I can’t complain too much about the performance of Alnylam Pharmaceuticals (NASDAQ:ALNY) operationally or in stock market terms since my last update on this biotech. The company has continued to deliver positive data from significant clinical programs as well as basically on-target commercial performance. With that, the shares have outperformed the broader biotech space over the last six months or so (rising about 7% versus a 3% decline in the SPDR S&P Biotech ETF (XBI)).
With the upcoming FDA advisory committee (or AdComm) meeting on the company’s application to market Onpattro for transthyretin amyloid cardiomyopathy (or ATTR-CM), though, I do see an elevated near-term risk of volatility. I expect sharp questions over the efficacy of the drug in this indication and the use of surrogate efficacy endpoints instead of the FDA’s former “gold standard” of cardiovascular outcomes. I do think the totality of data should drive approval, and that is still my base-case expectation, but the risk of a negative panel recommendation can’t be ruled out.
Should Alnylam get the thumbs up, I believe the shares could move around 10% or so. A negative outcome could drive a 15% downward move (though the FDA could still choose to approve the drug), with some of that downside mitigated by upcoming data on Amvuttra (vutrisiran), the successor to Onpattro, in the same indication. With the shares more than 20% below my revised fair value estimate, I believe these shares are still worth considering, and particularly so if the panel were to vote against the approval of Onpattro in ATTR-CM.
The Upcoming AdComm Isn’t Make Or Break, But It’s Not Nothing Either
Alnylam is looking to get FDA approval to expand Onpattro‘s label and market the drug for ATTR-CM. Currently the drug is approved and marketed for ATTR-PN (transthyretin amyloid polyneuropathy) and the drug has enjoyed strong commercial success since its introduction. ATTR-CM is a larger market opportunity, though, and Pfizer‘s (PFE) tafamidis (marketed as Vydnamax) booked about $2.4B in revenue in 2022 versus the $651M that Alnylam earned from Onpattro and Amvuttra in ATTR-PN in 2022.
Vyndamax isn’t a perfect solution, and setting aside the debate about head-to-head efficacy between Vyndamax and Onpattro and/or Amvuttra, the reality is that about 15% to 25% of patients on the Pfizer drug continue to progress. Even if Alnylam were to struggle to convert patients away (and there are solid arguments for combo therapy), simply bringing in those who progress on Vyndamax would still be commercially meaningful for Alnylam.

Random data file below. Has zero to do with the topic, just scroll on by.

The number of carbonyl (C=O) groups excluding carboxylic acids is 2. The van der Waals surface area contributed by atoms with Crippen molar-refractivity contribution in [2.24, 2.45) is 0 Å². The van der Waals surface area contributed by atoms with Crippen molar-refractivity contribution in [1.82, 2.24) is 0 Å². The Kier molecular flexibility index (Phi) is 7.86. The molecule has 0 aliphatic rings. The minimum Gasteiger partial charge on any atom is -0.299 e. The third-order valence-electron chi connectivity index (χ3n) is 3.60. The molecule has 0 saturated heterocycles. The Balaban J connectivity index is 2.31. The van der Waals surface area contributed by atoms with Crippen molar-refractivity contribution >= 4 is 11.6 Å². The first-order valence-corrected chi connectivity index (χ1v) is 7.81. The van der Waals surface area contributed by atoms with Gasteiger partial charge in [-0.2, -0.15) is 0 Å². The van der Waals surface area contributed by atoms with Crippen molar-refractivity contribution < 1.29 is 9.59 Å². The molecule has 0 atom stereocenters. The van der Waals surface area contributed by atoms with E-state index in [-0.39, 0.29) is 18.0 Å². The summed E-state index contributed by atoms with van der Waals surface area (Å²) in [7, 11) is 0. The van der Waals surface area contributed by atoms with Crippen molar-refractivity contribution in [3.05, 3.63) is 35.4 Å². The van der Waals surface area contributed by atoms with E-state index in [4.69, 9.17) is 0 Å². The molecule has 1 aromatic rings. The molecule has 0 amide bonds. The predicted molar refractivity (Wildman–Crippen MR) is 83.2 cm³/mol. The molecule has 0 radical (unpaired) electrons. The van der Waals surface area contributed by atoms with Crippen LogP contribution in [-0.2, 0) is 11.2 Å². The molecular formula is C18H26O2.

The question now is whether Alnylam will get the clearance it needs. The market was disappointed earlier this year when the FDA announced it would schedule an AdComm meeting to consider Alnylam’s application, and now the date of that meeting (Sept 13) approaches, with pre-meeting documents scheduled for release on Sept 11.
I expect aggressive and pointed questions on the subject of efficacy and whether Alnylam has sufficiently proven the efficacy of Onpattro in ATTR-CM. As a reminder, this is the first candidate up for consideration under new FDA rules that allow for approval without cardiovascular outcomes as the primary endpoint (using surrogate endpoints like 6-minute Walk Test (or 6MWT) and the Kansas City Cardiomyopathy Questionnaire (or KCCQ) instead).
Data from the Phase III APOLLO-B study of Onpattro in ATTR-CM have been positive, and the company reported in late May that those benefits continue on at 18 months (through an open label extension study). Looking back at the 12-month data (the basis for the application), Onpattro delivered statistically-significant improvement in 6MWT (14.7m benefit, p=0.0162) and KCCQ (3.7pt benefit, p=0.0397), as well as favorable trends in all-cause mortality and cardiac biomarkers.
While Onpattro met and exceeded the targets that Alnylam established with the FDA, I expect pointed questions about the relevance of endpoints like 6MWT. I also expect some quibbling about the relative efficacy of Onpattro and Vyndamax – I believe this can be explained by a difference in the severity of disease between the patient groups, but I’m sure it will come up.
Ultimately I believe that Alnylam will get its FDA approval, though it may well come despite a negative panel vote (the FDA is not bound to follow advisory committee votes) – at a minimum, rejecting Alnylam’s application when the drug exceeded the established clinical trial endpoints would set a questionable precedent for the FDA and the broader biotech space. Should the panel vote against approval, I believe Alnylam shares could decline around 10% to 20%.
Should approval come, I think it will provide a meaningful boost to Onpattro revenue, but likely only for a couple of years. Alnylam is also developing Amvuttra for ATTR-CM (the HELIOS-B study), and assuming a successful trial read-out and future FDA approval, Amvuttra will eventually supplant Onpattro. As a reminder, the HELIOS-B study is using all-cause mortality and recurrent hospitalization as its primary endpoint, with 6MWT as a secondary endpoint.
Encouraging Data From KARDIA-1, But A Long Way To The Finish Line